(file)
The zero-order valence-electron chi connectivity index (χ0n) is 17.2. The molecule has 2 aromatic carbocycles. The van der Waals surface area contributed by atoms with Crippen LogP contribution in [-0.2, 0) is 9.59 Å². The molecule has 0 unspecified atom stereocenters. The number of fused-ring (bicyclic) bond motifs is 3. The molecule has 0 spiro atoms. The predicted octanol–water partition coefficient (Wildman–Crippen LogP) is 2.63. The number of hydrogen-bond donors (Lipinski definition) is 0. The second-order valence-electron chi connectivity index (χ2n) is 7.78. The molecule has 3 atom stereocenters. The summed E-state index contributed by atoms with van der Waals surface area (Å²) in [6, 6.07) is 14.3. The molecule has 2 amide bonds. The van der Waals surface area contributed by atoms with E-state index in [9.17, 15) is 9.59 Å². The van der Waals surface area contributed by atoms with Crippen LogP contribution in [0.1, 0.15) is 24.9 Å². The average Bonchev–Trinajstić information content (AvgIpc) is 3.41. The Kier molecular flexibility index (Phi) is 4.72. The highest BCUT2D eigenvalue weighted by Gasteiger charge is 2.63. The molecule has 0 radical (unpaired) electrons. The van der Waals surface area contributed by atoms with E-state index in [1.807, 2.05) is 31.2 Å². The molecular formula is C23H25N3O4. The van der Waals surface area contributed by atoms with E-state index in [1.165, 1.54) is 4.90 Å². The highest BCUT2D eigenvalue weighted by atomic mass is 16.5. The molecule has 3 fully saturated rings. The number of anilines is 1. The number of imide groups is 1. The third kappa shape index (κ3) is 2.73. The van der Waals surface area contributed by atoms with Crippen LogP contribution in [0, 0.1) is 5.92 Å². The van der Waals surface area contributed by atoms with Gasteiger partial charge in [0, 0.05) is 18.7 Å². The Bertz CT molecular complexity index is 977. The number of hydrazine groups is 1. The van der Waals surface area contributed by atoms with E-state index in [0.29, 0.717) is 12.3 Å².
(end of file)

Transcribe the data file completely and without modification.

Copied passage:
The zero-order valence-electron chi connectivity index (χ0n) is 17.2. The molecule has 2 aromatic carbocycles. The van der Waals surface area contributed by atoms with Crippen LogP contribution in [-0.2, 0) is 9.59 Å². The molecule has 0 unspecified atom stereocenters. The number of fused-ring (bicyclic) bond motifs is 3. The molecule has 0 spiro atoms. The predicted octanol–water partition coefficient (Wildman–Crippen LogP) is 2.63. The number of hydrogen-bond donors (Lipinski definition) is 0. The second-order valence-electron chi connectivity index (χ2n) is 7.78. The molecule has 3 atom stereocenters. The summed E-state index contributed by atoms with van der Waals surface area (Å²) in [6, 6.07) is 14.3. The molecule has 2 amide bonds. The van der Waals surface area contributed by atoms with E-state index in [9.17, 15) is 9.59 Å². The van der Waals surface area contributed by atoms with Crippen LogP contribution in [0.1, 0.15) is 24.9 Å². The average Bonchev–Trinajstić information content (AvgIpc) is 3.41. The Kier molecular flexibility index (Phi) is 4.72. The highest BCUT2D eigenvalue weighted by Gasteiger charge is 2.63. The molecule has 0 radical (unpaired) electrons. The van der Waals surface area contributed by atoms with E-state index in [1.807, 2.05) is 31.2 Å². The molecular formula is C23H25N3O4. The van der Waals surface area contributed by atoms with E-state index in [1.165, 1.54) is 4.90 Å². The highest BCUT2D eigenvalue weighted by atomic mass is 16.5. The molecule has 3 fully saturated rings. The number of anilines is 1. The number of imide groups is 1. The third kappa shape index (κ3) is 2.73. The van der Waals surface area contributed by atoms with Crippen LogP contribution in [0, 0.1) is 5.92 Å². The van der Waals surface area contributed by atoms with Gasteiger partial charge in [0, 0.05) is 18.7 Å². The Bertz CT molecular complexity index is 977. The number of hydrazine groups is 1. The van der Waals surface area contributed by atoms with E-state index in [0.29, 0.717) is 12.3 Å².